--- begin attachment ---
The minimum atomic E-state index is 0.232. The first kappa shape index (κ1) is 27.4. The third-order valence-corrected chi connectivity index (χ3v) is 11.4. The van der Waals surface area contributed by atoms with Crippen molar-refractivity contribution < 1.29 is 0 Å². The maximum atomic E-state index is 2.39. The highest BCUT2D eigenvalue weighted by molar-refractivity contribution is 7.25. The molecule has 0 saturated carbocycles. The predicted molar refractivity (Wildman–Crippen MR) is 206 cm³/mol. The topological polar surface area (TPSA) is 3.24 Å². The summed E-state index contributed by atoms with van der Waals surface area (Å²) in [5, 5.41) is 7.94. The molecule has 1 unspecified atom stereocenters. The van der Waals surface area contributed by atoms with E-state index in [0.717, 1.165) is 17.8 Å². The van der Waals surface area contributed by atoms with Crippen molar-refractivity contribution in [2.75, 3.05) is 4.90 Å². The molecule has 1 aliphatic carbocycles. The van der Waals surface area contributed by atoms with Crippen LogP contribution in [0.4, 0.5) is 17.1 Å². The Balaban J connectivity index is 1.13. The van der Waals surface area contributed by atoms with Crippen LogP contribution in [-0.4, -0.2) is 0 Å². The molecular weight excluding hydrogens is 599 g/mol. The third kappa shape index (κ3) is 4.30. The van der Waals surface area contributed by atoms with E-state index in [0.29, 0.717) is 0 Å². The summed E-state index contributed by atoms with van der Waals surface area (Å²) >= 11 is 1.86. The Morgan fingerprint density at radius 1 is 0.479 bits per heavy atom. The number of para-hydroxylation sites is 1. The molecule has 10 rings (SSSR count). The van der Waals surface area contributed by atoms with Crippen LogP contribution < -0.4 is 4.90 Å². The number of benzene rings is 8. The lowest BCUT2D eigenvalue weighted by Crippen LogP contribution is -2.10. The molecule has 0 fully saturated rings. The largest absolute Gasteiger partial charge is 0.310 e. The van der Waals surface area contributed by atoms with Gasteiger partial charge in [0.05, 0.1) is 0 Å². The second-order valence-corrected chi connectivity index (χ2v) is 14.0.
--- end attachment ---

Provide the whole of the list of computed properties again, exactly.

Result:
The minimum atomic E-state index is 0.232. The first kappa shape index (κ1) is 27.4. The third-order valence-corrected chi connectivity index (χ3v) is 11.4. The van der Waals surface area contributed by atoms with Crippen molar-refractivity contribution < 1.29 is 0 Å². The maximum atomic E-state index is 2.39. The highest BCUT2D eigenvalue weighted by molar-refractivity contribution is 7.25. The molecule has 0 saturated carbocycles. The predicted molar refractivity (Wildman–Crippen MR) is 206 cm³/mol. The topological polar surface area (TPSA) is 3.24 Å². The summed E-state index contributed by atoms with van der Waals surface area (Å²) in [5, 5.41) is 7.94. The molecule has 1 unspecified atom stereocenters. The van der Waals surface area contributed by atoms with E-state index in [0.717, 1.165) is 17.8 Å². The van der Waals surface area contributed by atoms with Crippen molar-refractivity contribution in [2.75, 3.05) is 4.90 Å². The molecule has 1 aliphatic carbocycles. The van der Waals surface area contributed by atoms with Crippen LogP contribution in [0.4, 0.5) is 17.1 Å². The Balaban J connectivity index is 1.13. The van der Waals surface area contributed by atoms with Crippen LogP contribution in [-0.4, -0.2) is 0 Å². The molecular weight excluding hydrogens is 599 g/mol. The third kappa shape index (κ3) is 4.30. The van der Waals surface area contributed by atoms with E-state index in [0.29, 0.717) is 0 Å². The summed E-state index contributed by atoms with van der Waals surface area (Å²) >= 11 is 1.86. The Morgan fingerprint density at radius 1 is 0.479 bits per heavy atom. The number of para-hydroxylation sites is 1. The molecule has 10 rings (SSSR count). The van der Waals surface area contributed by atoms with Crippen LogP contribution < -0.4 is 4.90 Å². The number of benzene rings is 8. The lowest BCUT2D eigenvalue weighted by Crippen LogP contribution is -2.10. The molecule has 0 fully saturated rings. The largest absolute Gasteiger partial charge is 0.310 e. The van der Waals surface area contributed by atoms with Gasteiger partial charge in [0.05, 0.1) is 0 Å². The second-order valence-corrected chi connectivity index (χ2v) is 14.0.